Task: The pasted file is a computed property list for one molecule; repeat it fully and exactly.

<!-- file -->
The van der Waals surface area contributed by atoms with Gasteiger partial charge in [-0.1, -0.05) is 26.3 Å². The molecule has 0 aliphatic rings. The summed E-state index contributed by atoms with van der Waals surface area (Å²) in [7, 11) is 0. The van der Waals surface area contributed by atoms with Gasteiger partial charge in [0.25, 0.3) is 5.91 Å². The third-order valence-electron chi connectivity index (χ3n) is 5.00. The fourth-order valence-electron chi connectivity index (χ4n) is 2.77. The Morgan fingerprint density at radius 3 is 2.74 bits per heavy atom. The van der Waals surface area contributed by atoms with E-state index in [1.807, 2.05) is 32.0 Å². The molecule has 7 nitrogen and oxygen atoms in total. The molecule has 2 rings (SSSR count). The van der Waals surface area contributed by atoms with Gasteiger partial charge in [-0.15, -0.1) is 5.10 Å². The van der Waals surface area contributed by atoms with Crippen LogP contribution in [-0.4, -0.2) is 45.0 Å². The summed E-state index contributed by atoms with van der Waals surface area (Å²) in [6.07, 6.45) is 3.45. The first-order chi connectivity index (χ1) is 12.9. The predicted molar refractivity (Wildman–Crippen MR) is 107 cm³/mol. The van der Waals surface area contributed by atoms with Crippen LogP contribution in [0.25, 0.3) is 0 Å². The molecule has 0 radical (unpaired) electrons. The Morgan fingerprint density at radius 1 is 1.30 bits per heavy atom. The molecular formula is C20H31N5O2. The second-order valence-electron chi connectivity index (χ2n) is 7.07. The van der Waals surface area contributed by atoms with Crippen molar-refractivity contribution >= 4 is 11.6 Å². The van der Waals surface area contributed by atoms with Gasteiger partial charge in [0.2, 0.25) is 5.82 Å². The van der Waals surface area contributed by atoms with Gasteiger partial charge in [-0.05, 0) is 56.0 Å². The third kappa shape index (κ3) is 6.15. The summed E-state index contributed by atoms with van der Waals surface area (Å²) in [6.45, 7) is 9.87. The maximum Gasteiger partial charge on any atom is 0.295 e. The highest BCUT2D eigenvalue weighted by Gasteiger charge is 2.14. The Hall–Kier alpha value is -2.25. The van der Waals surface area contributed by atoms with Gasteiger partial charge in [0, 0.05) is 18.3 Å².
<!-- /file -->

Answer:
The van der Waals surface area contributed by atoms with Gasteiger partial charge in [-0.1, -0.05) is 26.3 Å². The molecule has 0 aliphatic rings. The summed E-state index contributed by atoms with van der Waals surface area (Å²) in [7, 11) is 0. The van der Waals surface area contributed by atoms with Gasteiger partial charge in [0.25, 0.3) is 5.91 Å². The third-order valence-electron chi connectivity index (χ3n) is 5.00. The fourth-order valence-electron chi connectivity index (χ4n) is 2.77. The Morgan fingerprint density at radius 3 is 2.74 bits per heavy atom. The van der Waals surface area contributed by atoms with E-state index in [1.807, 2.05) is 32.0 Å². The molecule has 7 nitrogen and oxygen atoms in total. The molecule has 2 rings (SSSR count). The van der Waals surface area contributed by atoms with Gasteiger partial charge in [-0.15, -0.1) is 5.10 Å². The van der Waals surface area contributed by atoms with Crippen LogP contribution in [-0.4, -0.2) is 45.0 Å². The summed E-state index contributed by atoms with van der Waals surface area (Å²) in [6.07, 6.45) is 3.45. The first-order chi connectivity index (χ1) is 12.9. The predicted molar refractivity (Wildman–Crippen MR) is 107 cm³/mol. The van der Waals surface area contributed by atoms with Crippen LogP contribution in [0.25, 0.3) is 0 Å². The molecule has 0 radical (unpaired) electrons. The Morgan fingerprint density at radius 1 is 1.30 bits per heavy atom. The molecular formula is C20H31N5O2. The second-order valence-electron chi connectivity index (χ2n) is 7.07. The van der Waals surface area contributed by atoms with Crippen molar-refractivity contribution >= 4 is 11.6 Å². The van der Waals surface area contributed by atoms with Gasteiger partial charge in [0.2, 0.25) is 5.82 Å². The van der Waals surface area contributed by atoms with Gasteiger partial charge in [-0.05, 0) is 56.0 Å². The third kappa shape index (κ3) is 6.15. The summed E-state index contributed by atoms with van der Waals surface area (Å²) in [6.45, 7) is 9.87. The maximum Gasteiger partial charge on any atom is 0.295 e. The highest BCUT2D eigenvalue weighted by Gasteiger charge is 2.14. The Hall–Kier alpha value is -2.25. The van der Waals surface area contributed by atoms with Gasteiger partial charge in [0, 0.05) is 18.3 Å².